• by Anonymous Coward on Monday September 08, 2008 @09:21AM (#24918763)

    From the article: "YouTube users responded with DMCA counter-notices. At this time, many of the suspended channels have been reinstated and many of the videos are back up."

    Good for those YouTube users for responding with the counter notices.

    But a counter DMCA notice requires private personal infomation (Name address etc) which is passed over to the original Claimant - Not sure if I'd like Co$ having my personal details

  • by Trikenstein (571493) on Monday September 08, 2008 @09:24AM (#24918797)
    It's not a cult. It's a pyramid scheme masquerading as a cult, masquerading as a religion.
  • by MarkusQ (450076) on Monday September 08, 2008 @09:24AM (#24918811) Journal

    I'd like to think the U.S. is a stronger democracy than that, but I dunno as I'm an Aussie.

    I'd like to think we were a stronger democracy than this too.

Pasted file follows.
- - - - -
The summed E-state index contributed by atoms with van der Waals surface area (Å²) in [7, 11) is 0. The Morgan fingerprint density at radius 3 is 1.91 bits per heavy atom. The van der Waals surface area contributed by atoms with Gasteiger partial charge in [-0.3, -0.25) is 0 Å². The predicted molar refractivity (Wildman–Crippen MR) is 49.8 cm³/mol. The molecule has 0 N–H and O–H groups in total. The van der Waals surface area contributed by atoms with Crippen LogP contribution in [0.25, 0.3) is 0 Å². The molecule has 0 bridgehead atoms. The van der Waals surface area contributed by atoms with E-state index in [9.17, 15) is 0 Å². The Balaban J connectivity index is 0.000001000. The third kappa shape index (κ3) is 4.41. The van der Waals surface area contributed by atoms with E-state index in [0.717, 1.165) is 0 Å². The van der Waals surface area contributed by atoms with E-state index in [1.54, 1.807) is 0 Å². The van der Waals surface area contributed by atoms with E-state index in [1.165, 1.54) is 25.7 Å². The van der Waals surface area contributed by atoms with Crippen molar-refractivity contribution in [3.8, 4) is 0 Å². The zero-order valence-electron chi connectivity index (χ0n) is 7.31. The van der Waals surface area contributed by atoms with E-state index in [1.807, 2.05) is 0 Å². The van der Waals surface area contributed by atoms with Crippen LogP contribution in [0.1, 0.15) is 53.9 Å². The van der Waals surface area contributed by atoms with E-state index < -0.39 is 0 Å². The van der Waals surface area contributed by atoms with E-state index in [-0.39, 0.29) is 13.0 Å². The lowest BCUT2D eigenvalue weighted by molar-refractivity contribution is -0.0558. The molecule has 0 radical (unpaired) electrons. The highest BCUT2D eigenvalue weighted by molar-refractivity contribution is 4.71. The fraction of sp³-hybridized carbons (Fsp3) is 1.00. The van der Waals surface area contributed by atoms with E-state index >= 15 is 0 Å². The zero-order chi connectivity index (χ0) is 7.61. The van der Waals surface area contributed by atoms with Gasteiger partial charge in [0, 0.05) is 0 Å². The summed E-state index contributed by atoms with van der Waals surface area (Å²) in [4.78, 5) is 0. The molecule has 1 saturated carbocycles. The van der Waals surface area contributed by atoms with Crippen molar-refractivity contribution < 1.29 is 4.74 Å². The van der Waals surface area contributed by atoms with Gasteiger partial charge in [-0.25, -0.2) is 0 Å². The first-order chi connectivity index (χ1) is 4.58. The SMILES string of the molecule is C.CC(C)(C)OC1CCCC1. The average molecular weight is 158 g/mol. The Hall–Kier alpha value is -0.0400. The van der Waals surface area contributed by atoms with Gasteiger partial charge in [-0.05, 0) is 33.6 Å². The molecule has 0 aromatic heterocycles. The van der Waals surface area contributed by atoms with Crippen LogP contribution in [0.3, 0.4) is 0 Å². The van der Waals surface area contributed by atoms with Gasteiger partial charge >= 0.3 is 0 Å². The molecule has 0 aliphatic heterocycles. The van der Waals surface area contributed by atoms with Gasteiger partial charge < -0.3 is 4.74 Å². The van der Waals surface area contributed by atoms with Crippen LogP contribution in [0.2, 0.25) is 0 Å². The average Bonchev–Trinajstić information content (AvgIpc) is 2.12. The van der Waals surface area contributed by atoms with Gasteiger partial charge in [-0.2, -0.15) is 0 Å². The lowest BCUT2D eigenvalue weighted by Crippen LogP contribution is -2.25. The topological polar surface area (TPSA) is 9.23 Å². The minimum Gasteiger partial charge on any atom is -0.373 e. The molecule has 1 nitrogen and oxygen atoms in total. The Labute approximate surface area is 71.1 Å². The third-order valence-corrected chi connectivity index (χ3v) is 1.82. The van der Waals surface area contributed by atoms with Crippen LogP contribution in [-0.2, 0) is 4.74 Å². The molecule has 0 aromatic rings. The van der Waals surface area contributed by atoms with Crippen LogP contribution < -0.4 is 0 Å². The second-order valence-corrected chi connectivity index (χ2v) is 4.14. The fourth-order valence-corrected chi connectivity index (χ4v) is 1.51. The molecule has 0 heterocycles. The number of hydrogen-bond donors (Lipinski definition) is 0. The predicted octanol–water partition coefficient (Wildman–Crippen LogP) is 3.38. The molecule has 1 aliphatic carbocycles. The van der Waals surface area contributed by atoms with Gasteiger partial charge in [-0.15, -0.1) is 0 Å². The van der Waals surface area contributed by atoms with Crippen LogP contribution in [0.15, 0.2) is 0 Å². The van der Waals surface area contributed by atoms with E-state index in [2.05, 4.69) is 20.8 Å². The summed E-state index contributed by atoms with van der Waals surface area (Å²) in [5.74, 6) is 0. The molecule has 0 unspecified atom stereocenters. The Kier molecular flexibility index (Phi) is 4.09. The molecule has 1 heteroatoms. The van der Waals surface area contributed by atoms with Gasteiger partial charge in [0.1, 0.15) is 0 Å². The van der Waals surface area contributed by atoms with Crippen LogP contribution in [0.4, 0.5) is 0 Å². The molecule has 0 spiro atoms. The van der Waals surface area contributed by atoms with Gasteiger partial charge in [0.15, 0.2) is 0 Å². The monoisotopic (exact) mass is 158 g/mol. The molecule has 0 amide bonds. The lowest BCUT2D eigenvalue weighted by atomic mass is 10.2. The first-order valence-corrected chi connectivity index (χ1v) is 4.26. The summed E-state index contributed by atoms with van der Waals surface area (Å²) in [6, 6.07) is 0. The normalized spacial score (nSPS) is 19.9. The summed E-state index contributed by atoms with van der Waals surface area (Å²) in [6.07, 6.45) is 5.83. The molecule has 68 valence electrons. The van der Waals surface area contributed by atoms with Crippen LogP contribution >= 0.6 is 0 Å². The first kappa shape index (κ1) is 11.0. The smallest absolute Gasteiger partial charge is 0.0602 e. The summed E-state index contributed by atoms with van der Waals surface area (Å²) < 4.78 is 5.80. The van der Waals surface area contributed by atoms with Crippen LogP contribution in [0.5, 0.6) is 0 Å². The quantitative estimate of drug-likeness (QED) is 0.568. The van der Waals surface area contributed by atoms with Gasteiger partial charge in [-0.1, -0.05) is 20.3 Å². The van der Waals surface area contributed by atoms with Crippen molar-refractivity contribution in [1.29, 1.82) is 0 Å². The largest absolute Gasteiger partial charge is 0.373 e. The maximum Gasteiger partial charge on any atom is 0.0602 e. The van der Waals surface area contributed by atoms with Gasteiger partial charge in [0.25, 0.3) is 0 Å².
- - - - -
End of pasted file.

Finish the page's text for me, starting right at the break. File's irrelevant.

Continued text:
But I gotta believe my eyes. We The People are allowed to play our little game of self rule so long as we don't get in the way of Big Oil, Big Pharma, the Telco Gang, and the *IAAs, and so on. Which leaves us precious little to play with.

    --MarkusQ

  • by b4dc0d3r (1268512) on Monday September 08, 2008 @09:31AM (#24918899)

    I wouldn't mod that funny - I'd be worried about making it to my next birthday if I did that.

  • by Edward Kmett (123105) on Monday September 08, 2008 @09:33AM (#24918929) Homepage

    Sure they are, but they can always claim they were operating in "good faith".

    However, the "consequences" are unfortunately quite obvious:

    By sending arguably baseless DMCA takedown notifications to thousands of Anti-Scientology videos on Youtube, they just have to wait for the DMCA counter- notices to be filed.

    The counter-notices contain personal information for all those otherwise pesky anonymous internet users and get forwarded to them for free. Thats a lot cheaper than trying to hire people to track down your enemies on the internet.

    And as an added bonus some fraction of the content - filed by folks whom are not aware of the counter-notice procedure, or whom are unwilling to divulge their personal information to the Church of Scientology - just goes away.